And that’s okay! It’s not only natural for you to feel the way you do, but you’re also entirely within your rights to say so. What’s interesting about your letter is that unlike so many other people in your situation, you seem to have a pretty healthy sense of boundaries vis-a-vis your role in Ann’s love life. You’re not trying to meddle in or bust up her relationship; you’re not telling her what to do. The only thing you’ve done is to tell her how you feel, as her friend, when you see her choosing to stay with someone who continually mistreats her.

That’s a fair thing. It’s arguably even the right thing. Unfortunately, what’s your prerogative to say is also Ann’s prerogative to refuse to hear… or in this case, to respond to with an accusation that’s as insulting as it is ridiculous. The problem here is not that you lack compassion for depressed people. You know that, I know that, and in all likelihood, even Ann knows that. It’s just part of the story she’s telling herself right now to justify her choice to stay with him—and if you do care about her, it would be in your best interests not to take it personally. I know she said it to you, but it’s really not about you.

Meanwhile, the grace it takes to give your friend a pass on the “you just don’t understand depression” nonsense is the same grace it takes to reach out and say, “It was never my intention to end our friendship over this.” That’s the move available to you, if you want to make it—to clarify that your expression of concern was not a “him or me” ultimatum, and to let Ann know you’re still there for her. (And since you’ve said what you had to say, there’ll be no need to hash out your feelings about her jerk boyfriend ever again.)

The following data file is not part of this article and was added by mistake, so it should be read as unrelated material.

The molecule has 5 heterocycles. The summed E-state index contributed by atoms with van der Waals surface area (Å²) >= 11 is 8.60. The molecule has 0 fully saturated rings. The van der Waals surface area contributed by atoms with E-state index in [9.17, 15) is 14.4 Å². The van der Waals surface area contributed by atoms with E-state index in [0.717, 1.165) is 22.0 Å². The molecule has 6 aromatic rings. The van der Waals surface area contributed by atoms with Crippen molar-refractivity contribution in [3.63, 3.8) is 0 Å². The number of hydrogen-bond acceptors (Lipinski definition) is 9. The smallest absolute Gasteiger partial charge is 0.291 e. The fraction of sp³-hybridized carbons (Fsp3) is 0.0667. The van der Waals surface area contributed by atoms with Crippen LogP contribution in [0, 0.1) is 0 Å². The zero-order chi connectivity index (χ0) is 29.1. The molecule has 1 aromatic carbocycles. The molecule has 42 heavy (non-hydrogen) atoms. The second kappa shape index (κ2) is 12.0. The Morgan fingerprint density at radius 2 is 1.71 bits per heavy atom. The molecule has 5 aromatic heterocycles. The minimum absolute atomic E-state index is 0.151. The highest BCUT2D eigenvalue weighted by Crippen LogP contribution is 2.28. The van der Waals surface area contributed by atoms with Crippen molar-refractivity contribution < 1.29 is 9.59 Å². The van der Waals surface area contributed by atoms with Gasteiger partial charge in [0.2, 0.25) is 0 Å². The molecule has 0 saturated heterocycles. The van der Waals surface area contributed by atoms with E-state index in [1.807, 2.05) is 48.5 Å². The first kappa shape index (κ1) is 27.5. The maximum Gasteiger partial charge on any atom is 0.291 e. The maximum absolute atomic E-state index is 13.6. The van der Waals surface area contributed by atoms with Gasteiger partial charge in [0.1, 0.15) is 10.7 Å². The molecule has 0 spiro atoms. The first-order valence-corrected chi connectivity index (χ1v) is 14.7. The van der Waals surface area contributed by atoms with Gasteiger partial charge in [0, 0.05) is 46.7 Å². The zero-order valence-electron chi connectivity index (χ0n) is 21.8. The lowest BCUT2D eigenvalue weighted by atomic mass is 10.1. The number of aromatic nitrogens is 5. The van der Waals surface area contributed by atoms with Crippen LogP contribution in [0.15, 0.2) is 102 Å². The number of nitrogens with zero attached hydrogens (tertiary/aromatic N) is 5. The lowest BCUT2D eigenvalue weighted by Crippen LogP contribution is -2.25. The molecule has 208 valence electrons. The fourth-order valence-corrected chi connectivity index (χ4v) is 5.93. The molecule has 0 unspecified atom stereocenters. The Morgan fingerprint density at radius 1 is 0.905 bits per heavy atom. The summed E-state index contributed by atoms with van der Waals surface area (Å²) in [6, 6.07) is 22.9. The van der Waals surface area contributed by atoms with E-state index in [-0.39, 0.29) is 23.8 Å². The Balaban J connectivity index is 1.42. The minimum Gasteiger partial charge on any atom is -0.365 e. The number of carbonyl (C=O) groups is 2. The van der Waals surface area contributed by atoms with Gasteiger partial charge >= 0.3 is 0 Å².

You must realize, though, that situations like this one tend to shake the foundations of a person’s relationships, and when the dust settles, things aren’t always as they were. What you said may have changed the way Ann feels about your friendship, but Ann’s behavior in this situation is bound to affect your view of her, too. You’re each seeing a side of the other person that hasn’t previously been visible—and even if you’re willing to continue your friendship with her (at least as long as you can convince her to hang out solo, and leave the Bad Boyfriend at home), Ann may issue an ultimatum of her own, and decide that she can’t be friends with anyone who doesn’t support her relationship. All you can do is your best, while maintaining your integrity and remaining mindful of the boundaries between your life and another person’s. But if you’re lucky — and we’ll keep our fingers crossed that you are — Ann will wise up soon and eject this neer-do-well dude from her life. And when she does, maybe you’ll be the friend who cared enough to be honest but respected her enough not to overstep… and who could say “I told you so,” but won’t, because you know she doesn’t need to hear it.